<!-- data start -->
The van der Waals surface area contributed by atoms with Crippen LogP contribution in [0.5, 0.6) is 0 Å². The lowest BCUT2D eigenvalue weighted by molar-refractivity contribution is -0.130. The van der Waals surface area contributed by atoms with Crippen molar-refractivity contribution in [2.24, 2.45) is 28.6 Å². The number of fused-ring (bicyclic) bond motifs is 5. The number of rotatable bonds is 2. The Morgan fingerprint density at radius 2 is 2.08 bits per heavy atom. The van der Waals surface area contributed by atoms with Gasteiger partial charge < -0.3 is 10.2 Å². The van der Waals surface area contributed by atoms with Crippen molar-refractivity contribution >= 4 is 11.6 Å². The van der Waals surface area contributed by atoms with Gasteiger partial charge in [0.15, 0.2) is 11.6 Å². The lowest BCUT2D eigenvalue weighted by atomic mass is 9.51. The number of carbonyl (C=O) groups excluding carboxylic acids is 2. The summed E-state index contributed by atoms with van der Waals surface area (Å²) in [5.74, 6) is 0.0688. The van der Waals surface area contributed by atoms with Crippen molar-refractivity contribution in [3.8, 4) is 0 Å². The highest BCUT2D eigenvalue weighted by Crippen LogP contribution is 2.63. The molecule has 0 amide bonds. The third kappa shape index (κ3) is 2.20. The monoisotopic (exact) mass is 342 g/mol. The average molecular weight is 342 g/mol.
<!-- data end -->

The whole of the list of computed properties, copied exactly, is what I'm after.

The van der Waals surface area contributed by atoms with Crippen LogP contribution in [0.5, 0.6) is 0 Å². The lowest BCUT2D eigenvalue weighted by molar-refractivity contribution is -0.130. The van der Waals surface area contributed by atoms with Crippen molar-refractivity contribution in [2.24, 2.45) is 28.6 Å². The number of fused-ring (bicyclic) bond motifs is 5. The number of rotatable bonds is 2. The Morgan fingerprint density at radius 2 is 2.08 bits per heavy atom. The van der Waals surface area contributed by atoms with Gasteiger partial charge < -0.3 is 10.2 Å². The van der Waals surface area contributed by atoms with Crippen molar-refractivity contribution >= 4 is 11.6 Å². The van der Waals surface area contributed by atoms with Gasteiger partial charge in [0.15, 0.2) is 11.6 Å². The lowest BCUT2D eigenvalue weighted by atomic mass is 9.51. The number of carbonyl (C=O) groups excluding carboxylic acids is 2. The summed E-state index contributed by atoms with van der Waals surface area (Å²) in [5.74, 6) is 0.0688. The van der Waals surface area contributed by atoms with Crippen molar-refractivity contribution in [3.8, 4) is 0 Å². The highest BCUT2D eigenvalue weighted by Crippen LogP contribution is 2.63. The molecule has 0 amide bonds. The third kappa shape index (κ3) is 2.20. The monoisotopic (exact) mass is 342 g/mol. The average molecular weight is 342 g/mol.